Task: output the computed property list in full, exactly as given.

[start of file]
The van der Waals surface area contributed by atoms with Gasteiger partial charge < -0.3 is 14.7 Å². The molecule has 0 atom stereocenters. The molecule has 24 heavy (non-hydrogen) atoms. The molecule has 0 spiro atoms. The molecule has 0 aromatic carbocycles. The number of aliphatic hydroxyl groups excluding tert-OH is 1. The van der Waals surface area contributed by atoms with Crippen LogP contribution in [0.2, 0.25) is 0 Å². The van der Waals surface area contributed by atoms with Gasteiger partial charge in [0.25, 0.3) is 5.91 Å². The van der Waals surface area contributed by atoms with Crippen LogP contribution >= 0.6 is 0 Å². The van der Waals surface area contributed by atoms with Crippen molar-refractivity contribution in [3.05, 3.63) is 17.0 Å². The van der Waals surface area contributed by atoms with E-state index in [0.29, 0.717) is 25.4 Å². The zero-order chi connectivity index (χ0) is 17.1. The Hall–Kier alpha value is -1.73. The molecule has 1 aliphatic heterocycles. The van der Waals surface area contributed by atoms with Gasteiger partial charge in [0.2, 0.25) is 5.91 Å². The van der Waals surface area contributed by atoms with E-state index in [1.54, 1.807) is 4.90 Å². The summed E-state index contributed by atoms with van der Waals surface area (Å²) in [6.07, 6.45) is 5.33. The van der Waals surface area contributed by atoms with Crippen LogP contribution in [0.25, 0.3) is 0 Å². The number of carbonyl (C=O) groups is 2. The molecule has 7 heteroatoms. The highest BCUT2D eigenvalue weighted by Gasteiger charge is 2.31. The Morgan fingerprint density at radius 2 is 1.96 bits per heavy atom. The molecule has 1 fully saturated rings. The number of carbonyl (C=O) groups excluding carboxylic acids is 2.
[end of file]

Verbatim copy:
The van der Waals surface area contributed by atoms with Gasteiger partial charge < -0.3 is 14.7 Å². The molecule has 0 atom stereocenters. The molecule has 24 heavy (non-hydrogen) atoms. The molecule has 0 spiro atoms. The molecule has 0 aromatic carbocycles. The number of aliphatic hydroxyl groups excluding tert-OH is 1. The van der Waals surface area contributed by atoms with Crippen LogP contribution in [0.2, 0.25) is 0 Å². The van der Waals surface area contributed by atoms with Gasteiger partial charge in [0.25, 0.3) is 5.91 Å². The van der Waals surface area contributed by atoms with Crippen LogP contribution >= 0.6 is 0 Å². The van der Waals surface area contributed by atoms with Crippen molar-refractivity contribution in [3.05, 3.63) is 17.0 Å². The van der Waals surface area contributed by atoms with E-state index in [0.29, 0.717) is 25.4 Å². The zero-order chi connectivity index (χ0) is 17.1. The Hall–Kier alpha value is -1.73. The molecule has 1 aliphatic heterocycles. The van der Waals surface area contributed by atoms with Gasteiger partial charge in [0.2, 0.25) is 5.91 Å². The van der Waals surface area contributed by atoms with E-state index in [1.54, 1.807) is 4.90 Å². The summed E-state index contributed by atoms with van der Waals surface area (Å²) in [6.07, 6.45) is 5.33. The van der Waals surface area contributed by atoms with Crippen LogP contribution in [0.25, 0.3) is 0 Å². The number of carbonyl (C=O) groups is 2. The molecule has 7 heteroatoms. The highest BCUT2D eigenvalue weighted by Gasteiger charge is 2.31. The Morgan fingerprint density at radius 2 is 1.96 bits per heavy atom. The molecule has 1 fully saturated rings. The number of carbonyl (C=O) groups excluding carboxylic acids is 2.